These past 4 years, I have been fortunate to face numerous critical decision-making situations. Most of the time, these decisions would impact not just my life, but that of others as well. I have come to realise how scared we all are of making decisions, and observed these 2 very strong behaviours:
- People were often scared of the impact of my decisions and projected that anxiety to me
- There were may deciders in theory, always prompt to recommend me what call to make, but very few stepped up when given a chance to be in my shoes
- No matter how consensual I tried to be, there always was unhappy people about my decisions
- Advices matter
One of my favourites books ever, Decision Points by Georges W. Bush, validates these behaviours and highlights what it means and takes to make decisions often. I have read it countless times to keep a key learning in my mind whenever I have a critical decision to make: no matter how critical a decision is, it is less about being right or wrong than moving forward. Indeed, some decisions have greater consequences than others, but that fundamental principle applies to all of them.
To me, what matters most is the momentum, because you can iterate on every single decision.
Decisions are everywhere. They are quintessential of one's life. Everything we do is the result of a decision, either from ourselves or someone else. Decisions shape who we are, what we believe in and what we do, as Creflo Dollar quite rightly states: "a decision is the open door into reality". After all, who likes being wrong?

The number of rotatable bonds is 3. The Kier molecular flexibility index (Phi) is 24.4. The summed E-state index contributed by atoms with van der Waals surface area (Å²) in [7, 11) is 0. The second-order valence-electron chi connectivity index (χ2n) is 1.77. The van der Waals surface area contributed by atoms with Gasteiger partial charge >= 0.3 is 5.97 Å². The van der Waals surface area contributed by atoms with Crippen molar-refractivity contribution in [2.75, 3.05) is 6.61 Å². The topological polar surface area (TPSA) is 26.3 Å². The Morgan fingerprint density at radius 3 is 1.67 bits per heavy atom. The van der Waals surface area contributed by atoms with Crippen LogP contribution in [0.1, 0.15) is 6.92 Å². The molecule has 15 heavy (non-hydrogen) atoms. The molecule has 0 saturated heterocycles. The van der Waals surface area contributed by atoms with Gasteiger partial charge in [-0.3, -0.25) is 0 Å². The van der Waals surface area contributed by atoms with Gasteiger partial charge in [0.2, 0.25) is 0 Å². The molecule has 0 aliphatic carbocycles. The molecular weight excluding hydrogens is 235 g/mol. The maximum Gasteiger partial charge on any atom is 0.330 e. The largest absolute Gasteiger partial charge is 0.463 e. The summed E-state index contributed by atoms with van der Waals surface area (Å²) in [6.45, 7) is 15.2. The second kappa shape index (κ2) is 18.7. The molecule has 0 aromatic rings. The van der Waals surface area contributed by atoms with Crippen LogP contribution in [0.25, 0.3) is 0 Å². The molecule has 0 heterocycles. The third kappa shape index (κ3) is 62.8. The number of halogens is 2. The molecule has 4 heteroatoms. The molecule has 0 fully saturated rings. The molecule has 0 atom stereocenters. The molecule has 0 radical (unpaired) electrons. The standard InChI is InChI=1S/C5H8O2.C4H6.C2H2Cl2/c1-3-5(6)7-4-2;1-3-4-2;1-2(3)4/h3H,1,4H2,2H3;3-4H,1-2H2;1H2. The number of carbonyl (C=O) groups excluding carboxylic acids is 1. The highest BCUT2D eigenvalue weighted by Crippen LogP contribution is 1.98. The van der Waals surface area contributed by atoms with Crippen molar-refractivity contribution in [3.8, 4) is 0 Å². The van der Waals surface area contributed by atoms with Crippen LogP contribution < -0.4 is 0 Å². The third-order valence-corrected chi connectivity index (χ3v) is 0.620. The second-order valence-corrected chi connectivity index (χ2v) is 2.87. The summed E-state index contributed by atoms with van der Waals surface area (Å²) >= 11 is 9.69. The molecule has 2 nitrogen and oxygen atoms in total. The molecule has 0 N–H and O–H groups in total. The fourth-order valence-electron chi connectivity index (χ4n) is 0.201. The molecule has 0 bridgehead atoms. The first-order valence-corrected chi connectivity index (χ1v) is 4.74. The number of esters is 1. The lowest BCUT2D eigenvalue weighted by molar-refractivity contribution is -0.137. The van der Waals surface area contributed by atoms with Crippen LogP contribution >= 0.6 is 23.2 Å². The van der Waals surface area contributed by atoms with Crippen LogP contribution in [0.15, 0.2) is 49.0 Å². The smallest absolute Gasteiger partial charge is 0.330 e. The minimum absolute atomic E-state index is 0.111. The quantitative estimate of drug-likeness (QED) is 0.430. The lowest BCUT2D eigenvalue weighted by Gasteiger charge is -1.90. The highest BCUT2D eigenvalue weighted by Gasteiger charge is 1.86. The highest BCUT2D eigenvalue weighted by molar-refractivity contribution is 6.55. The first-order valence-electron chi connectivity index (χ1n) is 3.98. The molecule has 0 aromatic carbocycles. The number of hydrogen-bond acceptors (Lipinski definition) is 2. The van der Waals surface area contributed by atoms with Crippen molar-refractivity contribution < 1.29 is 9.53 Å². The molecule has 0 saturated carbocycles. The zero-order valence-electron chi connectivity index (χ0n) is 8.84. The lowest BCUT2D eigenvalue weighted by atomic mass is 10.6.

The more we make decisions and acknowledge their impact, the more we are able to discern the patterns of what makes a good decision. Like everything in life, making good decisions requires practice. First, practising how to state what the direction we want to go is. Next, practising how to embrace the consequences of that very direction. Then, practising how to learn from these consequences. And finally, practising how to integrate these learnings in the next decision we make.
Making decisions regularly is a great way to train ourselves to agility, empathy and boldness. Because nobody can escape making decisions, let's embrace the process to keep moving forward.